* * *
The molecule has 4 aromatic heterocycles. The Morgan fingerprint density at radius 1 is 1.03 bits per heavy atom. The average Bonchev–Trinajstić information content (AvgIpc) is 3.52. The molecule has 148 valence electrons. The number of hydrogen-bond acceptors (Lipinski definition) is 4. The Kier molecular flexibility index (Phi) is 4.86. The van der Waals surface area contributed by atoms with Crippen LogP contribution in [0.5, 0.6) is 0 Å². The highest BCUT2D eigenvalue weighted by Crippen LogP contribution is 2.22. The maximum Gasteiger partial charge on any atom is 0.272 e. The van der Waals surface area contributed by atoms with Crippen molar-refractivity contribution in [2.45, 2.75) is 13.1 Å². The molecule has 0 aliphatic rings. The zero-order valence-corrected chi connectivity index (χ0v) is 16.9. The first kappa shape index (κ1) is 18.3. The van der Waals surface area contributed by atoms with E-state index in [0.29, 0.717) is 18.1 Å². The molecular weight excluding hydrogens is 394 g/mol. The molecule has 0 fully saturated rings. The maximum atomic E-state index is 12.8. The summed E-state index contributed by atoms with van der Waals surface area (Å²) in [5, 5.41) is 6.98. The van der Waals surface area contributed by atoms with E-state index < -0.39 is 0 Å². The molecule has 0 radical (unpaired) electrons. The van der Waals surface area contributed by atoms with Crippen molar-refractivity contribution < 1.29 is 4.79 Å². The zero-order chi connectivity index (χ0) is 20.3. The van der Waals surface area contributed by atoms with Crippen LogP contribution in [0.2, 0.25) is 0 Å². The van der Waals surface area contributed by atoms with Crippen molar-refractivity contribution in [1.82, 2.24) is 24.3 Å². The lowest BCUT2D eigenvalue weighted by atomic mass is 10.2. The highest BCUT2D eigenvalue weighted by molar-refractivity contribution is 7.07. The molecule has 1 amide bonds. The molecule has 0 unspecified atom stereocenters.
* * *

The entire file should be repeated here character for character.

The molecule has 4 aromatic heterocycles. The Morgan fingerprint density at radius 1 is 1.03 bits per heavy atom. The average Bonchev–Trinajstić information content (AvgIpc) is 3.52. The molecule has 148 valence electrons. The number of hydrogen-bond acceptors (Lipinski definition) is 4. The Kier molecular flexibility index (Phi) is 4.86. The van der Waals surface area contributed by atoms with Crippen LogP contribution in [0.5, 0.6) is 0 Å². The highest BCUT2D eigenvalue weighted by Crippen LogP contribution is 2.22. The maximum Gasteiger partial charge on any atom is 0.272 e. The van der Waals surface area contributed by atoms with Crippen molar-refractivity contribution in [2.45, 2.75) is 13.1 Å². The molecule has 0 aliphatic rings. The zero-order valence-corrected chi connectivity index (χ0v) is 16.9. The first kappa shape index (κ1) is 18.3. The van der Waals surface area contributed by atoms with E-state index in [0.29, 0.717) is 18.1 Å². The molecular weight excluding hydrogens is 394 g/mol. The molecule has 0 fully saturated rings. The maximum atomic E-state index is 12.8. The summed E-state index contributed by atoms with van der Waals surface area (Å²) in [5, 5.41) is 6.98. The van der Waals surface area contributed by atoms with E-state index < -0.39 is 0 Å². The molecule has 0 radical (unpaired) electrons. The van der Waals surface area contributed by atoms with Crippen molar-refractivity contribution < 1.29 is 4.79 Å². The zero-order chi connectivity index (χ0) is 20.3. The van der Waals surface area contributed by atoms with Crippen LogP contribution in [0.2, 0.25) is 0 Å². The van der Waals surface area contributed by atoms with Crippen molar-refractivity contribution in [1.82, 2.24) is 24.3 Å². The lowest BCUT2D eigenvalue weighted by atomic mass is 10.2. The highest BCUT2D eigenvalue weighted by molar-refractivity contribution is 7.07. The molecule has 1 amide bonds. The molecule has 0 unspecified atom stereocenters.